Every major calamity, be it a war, a pandemic, or a natural disaster hides within its folds a thousand human stories of suffering, courage, sacrifice, even love. As I watch the visuals of Indian students caught in the Russia-Ukraine crossfire, the rush at border crossings, the joyous scenes of return through Poland and other points, I wonder how long it will take for these stories to filter through in writing, in films, art and personal memories.
For inevitably, these memories will have marked these students forever and will live on. Like the stay in India during World War II lives on in the hearts of the “Children of Jamnagar”, whom I first met at the Indo-Polish Cultural Friendship Society in Warsaw in 1985. That society, with its 40 odd branches across Poland, was the hub of our cultural relations in those pre-perestroika days. Here, India lovers discoursed in Indian languages, performed classical Indian dance, recited translations of Tagore, and painted Indian motifs. This was Indian soft power at its most effective— subterranean, unpolitical, homegrown—that needed only an occasional nudge from us.
The Children of Jamnagar formed a club under this society; its greying, middle-aged members talked of their childhood years in a corner of India with a soft, affectionate look in their eyes. Clutching albums with fading black-and-white photographs, they were on a mission to keep their story alive, the story of how they ended up near Jamnagar, as guests of the Jam Sahib Digvijaysinhji, the princely ruler of Nawanagar, and a successor to Ranjitsinhji or Ranji, the famous cricketer.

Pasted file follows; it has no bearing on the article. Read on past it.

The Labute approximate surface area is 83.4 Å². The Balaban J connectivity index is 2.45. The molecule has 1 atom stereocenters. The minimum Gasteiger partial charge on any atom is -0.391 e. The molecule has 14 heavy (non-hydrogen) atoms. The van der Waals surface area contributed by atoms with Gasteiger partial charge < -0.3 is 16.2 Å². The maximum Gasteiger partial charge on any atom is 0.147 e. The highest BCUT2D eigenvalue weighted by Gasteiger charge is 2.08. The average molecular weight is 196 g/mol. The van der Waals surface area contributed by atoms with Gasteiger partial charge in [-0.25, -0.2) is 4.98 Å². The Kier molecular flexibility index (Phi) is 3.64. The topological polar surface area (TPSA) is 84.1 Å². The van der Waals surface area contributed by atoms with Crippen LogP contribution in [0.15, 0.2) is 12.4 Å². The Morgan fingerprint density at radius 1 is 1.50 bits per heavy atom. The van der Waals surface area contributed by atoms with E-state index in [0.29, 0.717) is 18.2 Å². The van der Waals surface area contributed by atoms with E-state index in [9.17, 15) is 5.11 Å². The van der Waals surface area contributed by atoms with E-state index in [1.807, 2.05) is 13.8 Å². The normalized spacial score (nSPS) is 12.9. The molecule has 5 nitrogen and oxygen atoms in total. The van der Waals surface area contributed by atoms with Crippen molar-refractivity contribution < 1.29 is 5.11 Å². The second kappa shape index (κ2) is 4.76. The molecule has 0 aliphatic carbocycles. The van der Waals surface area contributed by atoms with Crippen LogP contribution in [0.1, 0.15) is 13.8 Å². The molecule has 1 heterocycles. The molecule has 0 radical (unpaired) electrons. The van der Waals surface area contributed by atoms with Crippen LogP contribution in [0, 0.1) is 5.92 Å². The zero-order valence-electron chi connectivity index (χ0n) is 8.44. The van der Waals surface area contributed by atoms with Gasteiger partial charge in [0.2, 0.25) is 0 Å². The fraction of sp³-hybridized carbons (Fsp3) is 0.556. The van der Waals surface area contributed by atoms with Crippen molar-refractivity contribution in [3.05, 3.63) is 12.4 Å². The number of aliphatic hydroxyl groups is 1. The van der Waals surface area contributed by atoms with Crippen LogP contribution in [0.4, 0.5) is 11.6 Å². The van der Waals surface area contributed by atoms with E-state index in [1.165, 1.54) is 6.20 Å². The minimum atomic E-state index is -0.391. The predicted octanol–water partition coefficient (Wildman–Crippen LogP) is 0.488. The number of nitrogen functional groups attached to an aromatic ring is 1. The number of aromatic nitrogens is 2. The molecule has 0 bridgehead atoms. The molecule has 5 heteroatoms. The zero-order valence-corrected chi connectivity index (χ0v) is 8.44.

The full story needed some digging. After Poland was parcelled off between Hitler’s Germany and the Soviet Union, immense tragedies unfolded, including the well-documented Jewish holocaust and not so well-documented deportations of nearly two million Poles (as well as Ukrainians, Lithuanians and Jews) to the Soviet gulags.
Countless died unrecorded deaths, including thousands of Polish military officials and intellectuals who were massacred in the Katyn forest. Only after Hitler attacked the Soviet Union was an amnesty declared for Polish internees and the Polish army began to regroup under General Wladyslaw Anders. Thousands of Poles—civilians, women and even orphaned children—were left to fend for themselves in the Soviet Union. It was difficult to find homes for them in other countries, and it took a huge effort from various quarters to somehow move a large number to camps in India over the next two years.
Five hundred of these orphaned children, hungry, sick and cold, had managed to reach Ashgabat. They were shuttled in six trucks driven by Sikh drivers to Mashhad in Iran and then into India. They ended up at Balachadi near Jamnagar—offered as a campsite by the Jam Sahib, following an approach from the British government to princely states. Another large camp was established at Valivade, Kolhapur.
At Balachadi, the children were given a home, treated for diseases and educated. Efforts were made to keep up Polish culture, including through regular musical concerts. The Children of Jamnagar would carry with them forever their memories of life in camp and of the warm welcome they received. As a thanksgiving, they decided to install a huge plaque on the school wall in Balachadi in 1989. The plaque showed a mother sheltering a child, and the inscription in Polish and Hindi paid homage to the beloved land of Jamnagar; I recall going to the Warsaw factory to check the Devanagari lettering. Soon after, a private school in Warsaw was named after Jam Sahib.
Unkind acts deserve to be forgotten; kind acts never.